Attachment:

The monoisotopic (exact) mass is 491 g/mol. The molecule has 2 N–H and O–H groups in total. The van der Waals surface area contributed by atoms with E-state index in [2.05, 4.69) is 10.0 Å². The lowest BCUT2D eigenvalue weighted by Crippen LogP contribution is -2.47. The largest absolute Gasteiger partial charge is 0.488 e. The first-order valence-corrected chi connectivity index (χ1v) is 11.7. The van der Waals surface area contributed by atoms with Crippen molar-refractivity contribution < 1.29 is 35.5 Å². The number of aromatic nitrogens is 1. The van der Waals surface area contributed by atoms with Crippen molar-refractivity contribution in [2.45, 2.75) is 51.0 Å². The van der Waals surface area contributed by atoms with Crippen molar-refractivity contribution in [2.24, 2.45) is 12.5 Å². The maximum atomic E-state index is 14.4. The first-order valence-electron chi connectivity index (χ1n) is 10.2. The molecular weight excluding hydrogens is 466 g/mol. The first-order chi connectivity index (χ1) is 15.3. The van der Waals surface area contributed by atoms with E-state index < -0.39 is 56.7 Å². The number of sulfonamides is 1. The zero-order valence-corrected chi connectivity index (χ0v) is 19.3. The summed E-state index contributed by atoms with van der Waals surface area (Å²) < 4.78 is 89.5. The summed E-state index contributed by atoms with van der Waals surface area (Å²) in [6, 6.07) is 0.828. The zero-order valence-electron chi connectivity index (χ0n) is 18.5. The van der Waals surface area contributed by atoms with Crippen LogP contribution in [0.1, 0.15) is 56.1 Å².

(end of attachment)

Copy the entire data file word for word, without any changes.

The monoisotopic (exact) mass is 491 g/mol. The molecule has 2 N–H and O–H groups in total. The van der Waals surface area contributed by atoms with E-state index in [2.05, 4.69) is 10.0 Å². The lowest BCUT2D eigenvalue weighted by Crippen LogP contribution is -2.47. The largest absolute Gasteiger partial charge is 0.488 e. The first-order valence-corrected chi connectivity index (χ1v) is 11.7. The van der Waals surface area contributed by atoms with Crippen molar-refractivity contribution < 1.29 is 35.5 Å². The number of aromatic nitrogens is 1. The van der Waals surface area contributed by atoms with Crippen molar-refractivity contribution in [2.45, 2.75) is 51.0 Å². The van der Waals surface area contributed by atoms with Crippen molar-refractivity contribution in [2.24, 2.45) is 12.5 Å². The maximum atomic E-state index is 14.4. The first-order valence-electron chi connectivity index (χ1n) is 10.2. The molecular weight excluding hydrogens is 466 g/mol. The first-order chi connectivity index (χ1) is 15.3. The van der Waals surface area contributed by atoms with E-state index < -0.39 is 56.7 Å². The number of sulfonamides is 1. The zero-order valence-corrected chi connectivity index (χ0v) is 19.3. The summed E-state index contributed by atoms with van der Waals surface area (Å²) < 4.78 is 89.5. The summed E-state index contributed by atoms with van der Waals surface area (Å²) in [6, 6.07) is 0.828. The zero-order valence-electron chi connectivity index (χ0n) is 18.5. The van der Waals surface area contributed by atoms with Crippen LogP contribution in [0.1, 0.15) is 56.1 Å².